Saturday, October 27, 2012

Costume Designer Jack Bear

The art of theater and performance is a collaborative art. Everyone depends on someone else to complete the work. There’s make-up and hair, costumes and sets, writers, musicans and arrangers. I had hoped to cover more information in this blog, but gathering information forty years after the fact sometimes takes a bit more time than one might think. Today I feel very fortunate to be writing about the man who created the very beautiful, sleek and unique costumes on The Julie Andrews Hour - Jack Bear. 


Jack Bear, costume designer for The Julie Andrews Hour, was an Academy Award nominated designer. He was born in Indianapolis, Indiana. Later, he would say no one could get his name right, declaring that “Bear” was a name of Danish-German origin.

When he was seven, his parents moved the family to Cleveland, Ohio, where, after graduating from high school, he attended Ohio State University and earned a Bachelor of Arts degree. Always interested in the art of painting, initially Bear planned to be an artist, but after graduation, he moved to California, and attended the Chouinard Art Institute where he majored in fashion design.

For a short time, Mr. Bear had a shop on La Cienega Boulevard in Los Angeles. He closed the shop, however, after being offered a staff costume design position at NBC. During his ten or more years at NBC, he worked on shows like Hallmark Hall of Fame and Matinee Theater, among others, designing for stars like opera singer Dorothy Kirsten and Eva and Zsa Zsa Gabor. Designer Ret Turner, who also worked at NBC during this time, recalls that Bear was “a lovely man and a hard worker."

After his time at NBC, Jack Bear moved to Paramount Pictures, where he worked under costume designer, Walt Hoffman. While working on The Great Race (1965), Jack Bear became acquainted with Blake Edwards. Two years later, Edwards would hire him to design costumes for his film, Gunn, an adaptation of his popular 1950s television series, Peter Gunn.

In 1966, Jack Bear designed costumes for the film, What Did You Do in the War Daddy? Following his work on Gunn, he also created costumes for the films, The Odd Couple and The Party in 1968.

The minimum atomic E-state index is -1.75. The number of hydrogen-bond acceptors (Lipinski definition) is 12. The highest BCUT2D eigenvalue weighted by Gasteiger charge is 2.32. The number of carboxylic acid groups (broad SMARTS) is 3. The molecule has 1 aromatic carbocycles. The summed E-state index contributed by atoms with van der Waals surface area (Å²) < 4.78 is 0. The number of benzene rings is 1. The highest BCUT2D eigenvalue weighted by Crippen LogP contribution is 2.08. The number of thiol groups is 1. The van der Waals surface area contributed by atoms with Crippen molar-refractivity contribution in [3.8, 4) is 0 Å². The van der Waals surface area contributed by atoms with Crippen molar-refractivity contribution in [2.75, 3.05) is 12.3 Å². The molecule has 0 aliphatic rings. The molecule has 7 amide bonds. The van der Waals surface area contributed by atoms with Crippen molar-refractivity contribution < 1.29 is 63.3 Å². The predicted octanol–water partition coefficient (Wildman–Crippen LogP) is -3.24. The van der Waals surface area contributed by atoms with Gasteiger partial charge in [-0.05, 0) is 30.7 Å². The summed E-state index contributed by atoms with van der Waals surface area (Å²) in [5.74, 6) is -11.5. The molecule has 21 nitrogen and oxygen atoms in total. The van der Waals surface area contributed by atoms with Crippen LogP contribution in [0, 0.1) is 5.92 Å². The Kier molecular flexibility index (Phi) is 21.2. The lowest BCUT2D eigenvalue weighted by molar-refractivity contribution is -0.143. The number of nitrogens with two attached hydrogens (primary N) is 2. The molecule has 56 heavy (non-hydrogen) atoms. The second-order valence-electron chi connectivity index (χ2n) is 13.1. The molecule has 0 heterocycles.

In 1969, Blake Edwards hired Jack Bear to design costumes for Darling Lili. Designer Donald Brooks had already created Julie Andrews’ costumes, and a designer for the balance was needed. In total, Jack Bear designed over 400 costumes for Darling Lili, including those worn by Rock Hudson. Together, he and Donald Brooks received an Academy Award nomination for their costume design work on the film.

As a result of his work in film and television, Jack Bear enjoyed a fine reputation. He designed costumes for the Pasadena Playhouse’s production of Romeo and Juliet. He was also asked to design clothing for Lucille Ball for some of her television specials.

In his spare time, Mr. Bear bought homes, redesigned them and sold them. According to one studio biography of the period, he was also a member of the Board of Directors for the Costume Designer’s Guild from 1967-1968. 
In 1972, Jack Bear happily accepted the job of costume designer for The Julie Andrews Hour. His designs for the show were simple and elegant, with a look that was both modern for the time and classic. Mr. Bear often repeated aspects of the designs he had created which were flattering to Julie, recreating them in new fabrics, patterns and colors. Ret Turner recalls that Bear “liked soft colors—blues and greens.” Some of his loveliest designers for Julie were in various shades of blue.

Lovely blue gown designed
by Jack Bear

Working on The Julie Andrews Hour, Mr. Bear also designed the clothing worn by Rich Little, Alice Ghostley and the dancers. According to director Bill Davis, in addition, he gave approval (if he did not design) for clothing worn by the guest stars.

In the tradition of old Hollywood, Jack Bear's costumes were made to move beautifully for the dance numbers. The number of costumes and the amount of work going into them each week – as with everything else in the show—was phenomenal. The costume room backstage was kept busy with whirring sewing machines and steam pressers. Everything had to be perfect.

When Jack Bear passed away in 2007, he still held in his possession a number of the gowns he had designed for Miss Andrews, as well as fabric swatches from the show. Some of these costumes had been lent to Western Costumes to be rented out. In 2011, Julien’s Auctions sold a number of  gowns and other items from the show.

 For further information, please visit the link below. Catalogs for this auction may still be available.

Many thanks to The Academy of Motion Picture Arts and Sciences’ librarian for her help in finding information on designer Jack Bear’s history. Should anyone have further information or corrections, please contact me.

Coming Next: - In Between - My time between shows and how I came to be on the closed sets. Interestingly, this blog begins with making costumes!


  1. Love that show, miss it! Its production values were first-rate! --Alan (

  2. Hello!
    My name is Noé, I´m studying fashion design at the University of Buenos Aires (Argentina).
    I am making research on the designer Jack Bear.
    My email is
    Can you help me?
    Thank you very much.